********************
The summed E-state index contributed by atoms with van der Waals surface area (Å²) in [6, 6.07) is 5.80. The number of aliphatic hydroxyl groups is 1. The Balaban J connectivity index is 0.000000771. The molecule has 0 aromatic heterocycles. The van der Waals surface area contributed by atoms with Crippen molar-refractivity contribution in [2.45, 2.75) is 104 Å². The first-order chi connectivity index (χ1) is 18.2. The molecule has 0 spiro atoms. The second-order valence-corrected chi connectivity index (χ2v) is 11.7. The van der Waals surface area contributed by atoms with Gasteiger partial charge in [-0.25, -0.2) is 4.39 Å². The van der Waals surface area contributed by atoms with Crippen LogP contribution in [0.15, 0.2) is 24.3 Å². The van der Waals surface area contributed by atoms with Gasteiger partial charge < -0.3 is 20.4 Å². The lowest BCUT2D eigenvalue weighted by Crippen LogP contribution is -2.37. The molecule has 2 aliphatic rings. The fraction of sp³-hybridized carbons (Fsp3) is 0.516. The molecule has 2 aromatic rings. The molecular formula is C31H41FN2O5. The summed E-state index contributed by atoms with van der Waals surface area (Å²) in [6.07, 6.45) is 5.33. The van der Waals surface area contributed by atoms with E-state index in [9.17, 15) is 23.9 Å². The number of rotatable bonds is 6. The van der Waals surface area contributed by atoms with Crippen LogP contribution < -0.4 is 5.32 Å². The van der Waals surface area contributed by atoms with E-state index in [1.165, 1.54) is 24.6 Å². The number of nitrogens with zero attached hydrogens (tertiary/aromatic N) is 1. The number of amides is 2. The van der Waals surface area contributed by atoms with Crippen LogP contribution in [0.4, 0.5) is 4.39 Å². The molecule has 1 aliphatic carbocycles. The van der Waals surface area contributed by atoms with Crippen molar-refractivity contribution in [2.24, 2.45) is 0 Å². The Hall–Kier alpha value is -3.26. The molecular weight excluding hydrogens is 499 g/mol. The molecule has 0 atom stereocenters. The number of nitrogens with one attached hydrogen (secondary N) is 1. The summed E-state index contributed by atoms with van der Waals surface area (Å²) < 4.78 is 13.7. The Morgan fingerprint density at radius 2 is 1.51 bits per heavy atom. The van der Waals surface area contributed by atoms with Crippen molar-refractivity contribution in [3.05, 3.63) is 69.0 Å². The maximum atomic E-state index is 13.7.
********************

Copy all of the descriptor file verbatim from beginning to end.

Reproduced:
The summed E-state index contributed by atoms with van der Waals surface area (Å²) in [6, 6.07) is 5.80. The number of aliphatic hydroxyl groups is 1. The Balaban J connectivity index is 0.000000771. The molecule has 0 aromatic heterocycles. The van der Waals surface area contributed by atoms with Crippen molar-refractivity contribution in [2.45, 2.75) is 104 Å². The first-order chi connectivity index (χ1) is 18.2. The molecule has 0 spiro atoms. The second-order valence-corrected chi connectivity index (χ2v) is 11.7. The van der Waals surface area contributed by atoms with Gasteiger partial charge in [-0.25, -0.2) is 4.39 Å². The van der Waals surface area contributed by atoms with Crippen LogP contribution in [0.15, 0.2) is 24.3 Å². The van der Waals surface area contributed by atoms with Gasteiger partial charge < -0.3 is 20.4 Å². The lowest BCUT2D eigenvalue weighted by Crippen LogP contribution is -2.37. The molecule has 2 aliphatic rings. The fraction of sp³-hybridized carbons (Fsp3) is 0.516. The molecule has 2 aromatic rings. The molecular formula is C31H41FN2O5. The summed E-state index contributed by atoms with van der Waals surface area (Å²) in [6.07, 6.45) is 5.33. The van der Waals surface area contributed by atoms with E-state index in [9.17, 15) is 23.9 Å². The number of rotatable bonds is 6. The van der Waals surface area contributed by atoms with Crippen LogP contribution < -0.4 is 5.32 Å². The van der Waals surface area contributed by atoms with E-state index in [1.165, 1.54) is 24.6 Å². The number of nitrogens with zero attached hydrogens (tertiary/aromatic N) is 1. The number of amides is 2. The van der Waals surface area contributed by atoms with Crippen LogP contribution in [0.4, 0.5) is 4.39 Å². The molecule has 1 aliphatic carbocycles. The van der Waals surface area contributed by atoms with Crippen molar-refractivity contribution in [2.24, 2.45) is 0 Å². The Hall–Kier alpha value is -3.26. The molecular weight excluding hydrogens is 499 g/mol. The molecule has 0 atom stereocenters. The number of nitrogens with one attached hydrogen (secondary N) is 1. The summed E-state index contributed by atoms with van der Waals surface area (Å²) < 4.78 is 13.7. The Morgan fingerprint density at radius 2 is 1.51 bits per heavy atom. The van der Waals surface area contributed by atoms with Crippen molar-refractivity contribution in [3.05, 3.63) is 69.0 Å². The maximum atomic E-state index is 13.7.